We don’t enjoy being the skunks at the garden party, but we can’t help but feel that today’s announcement of a new self-monitoring mechanism for signatories to the UN Convention Against Corruption is little more than an expansion of bureaucratic turf with virtually zero potential for changing lives on the ground.
To quote the UN Office on Drugs and Crime (whose portfolio includes implementation of the UNCAC):
After a week of intense negotiations, States have agreed to a mechanism to monitor implementation of the United Nations Convention against Corruption.
Under the new mechanism, all States will be monitored every five years to see how they are living up to their obligations. Findings, based on self-assessments and peer reviews by experts, will be compiled in country review reports. The executive summary of these reports will be made public.
The country reports will identify gaps in national anti-corruption laws and practices. Strengths and weaknesses will also be revealed by a self-assessment checklist based on new software developed by UNODC. This analysis will enable more effective delivery of technical assistance.
Highlights and Lowlights
Let’s review the key points:
Self-assessments: [Groan]. We understand the UN is a lowest common denominator organization and that the existing multilateral assessment models are also based on self- and peer-assessments (see the Council of Europe’s GRECO process, Africa’s APRM mechanism, and the Organization of American States’ peer review process). But count us underwhelmed by the potential for honest self-assessments on this issue. Self-assessments are almost always a blend of real facts and political polish (or whitewash, if you want to be more critical). Third-party, external assessments are, in our opinion, the most accurate and unbiased ways to measure progress and can still involve government (country ownership – we’re for it).
When you consider that UNCAC implementation could conceivably become a precondition for development aid… get ready for some “assessments” that read like tourism brochures.
(See our A Users’ Guide to Measuring Corruption for a full discussion.)
Five years: Really? Every five years is the best we can do? How many administrations will be in and out of office in how many UNCAC countries without an assessment having ever been done?
Software: We’re all for using technology to promote anti-corruption reforms, but from what we gather, UNODC’s new software seems unlikely to address the trust issues with the underlying information. We’ve requested a copy to take it for a test drive and will withhold final judgment until then, but we wonder how much money was spent to develop this software and whether it could have been done with Google Forms for free.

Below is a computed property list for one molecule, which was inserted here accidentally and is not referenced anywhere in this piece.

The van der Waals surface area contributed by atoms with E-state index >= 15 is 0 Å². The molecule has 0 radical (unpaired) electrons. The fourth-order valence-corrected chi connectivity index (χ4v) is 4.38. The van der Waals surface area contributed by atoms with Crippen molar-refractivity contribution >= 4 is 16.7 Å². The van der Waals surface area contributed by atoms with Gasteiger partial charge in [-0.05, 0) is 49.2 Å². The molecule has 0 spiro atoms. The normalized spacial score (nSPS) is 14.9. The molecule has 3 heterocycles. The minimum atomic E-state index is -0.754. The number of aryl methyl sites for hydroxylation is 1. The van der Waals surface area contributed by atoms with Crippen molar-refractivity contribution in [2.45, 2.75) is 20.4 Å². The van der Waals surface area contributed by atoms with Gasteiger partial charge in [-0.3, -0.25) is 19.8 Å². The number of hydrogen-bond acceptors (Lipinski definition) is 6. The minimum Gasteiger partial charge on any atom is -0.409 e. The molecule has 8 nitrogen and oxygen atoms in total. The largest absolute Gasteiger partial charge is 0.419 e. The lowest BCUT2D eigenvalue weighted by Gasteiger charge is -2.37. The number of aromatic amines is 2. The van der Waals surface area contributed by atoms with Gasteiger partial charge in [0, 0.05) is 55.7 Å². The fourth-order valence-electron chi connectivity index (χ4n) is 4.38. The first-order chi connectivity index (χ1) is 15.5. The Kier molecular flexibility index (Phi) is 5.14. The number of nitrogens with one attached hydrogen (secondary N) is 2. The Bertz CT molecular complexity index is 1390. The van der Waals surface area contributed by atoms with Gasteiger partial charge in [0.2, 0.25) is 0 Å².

(Lack of) Transparency: It is simply shameful that the full assessments will not be made public. (UNODC: “The executive summary of these reports will be made public.”) This is an anti-corruption treaty in which transparency plays a foundational role in curbing corruption! I simply don’t buy the argument that keeping the full assessments out of the public eye is worth getting a deal done to have any assessments at all.
The bottom line
Which brings me to a final point: the kind of watered down, half-baked monitoring mechanism agreed today begs the question “Is this even worth it at all?”
My answer to that would be no; I would rather have no assessment process than the one agreed in Doha. Why? Like the UNCAC itself, what was agreed at Doha has the potential to turn into a simple box-checking exercise for governments to claim “progress” in the fight against corruption (“Look, we just published an assessment!”) when in fact, as experienced by citizens, there is no progress.
Will these assessments lead to meaningful policy changes in most countries? I am highly doubtful. Will they improve the lives of the average citizens in most countries? I’m even more doubtful.
Will they create a nice new “portfolio” of work for staff at UNODC headquarters in Vienna? You bet. And that’s where we’ll ultimately find the greatest “impact” of these assessments to be, I suspect — in expanded international bureaucratic turf.
(I should note that there is debate among our staff over whether a flawed assessment is better than none at all in this context. We often support incremental solutions.)
The way forward
A great many civil society groups like Transparency International and Global Witness were lobbying hard for an open, effective assessment process. This is not the outcome they wanted. For the most part, they were themselves shut out of the most crucial negotiations. We’re grateful for the efforts they made, regardless of the result.
Global Integrity is primarily an information provider, not an advocacy organization. While we did participate in some of the high-level presentations in the lead-up to Doha, we let the advocacy groups take the front lines on this issue. But Member States’ failure to create a credible official review mechanism highlights the need for both advocacy and independent information when it comes to UNCAC implementation going forward.
Global Integrity will continue to provide locally researched, timely, peer-reviewed and entirely transparent scorecards of anti-corruption performance, alongside and complimentary to efforts like Transparency International’s National Integrity Systems and the International Budget Partnership’s Open Budget Index. Our work is not a perfect or complete solution, but we do think it’s helpful and has an impact. Reliable anti-corruption evaluation has historically come from empowered, independent civil society representing citizens, and the UNCAC monitoring agreement is not going to change that.
— Nathaniel Heller & Global Integrity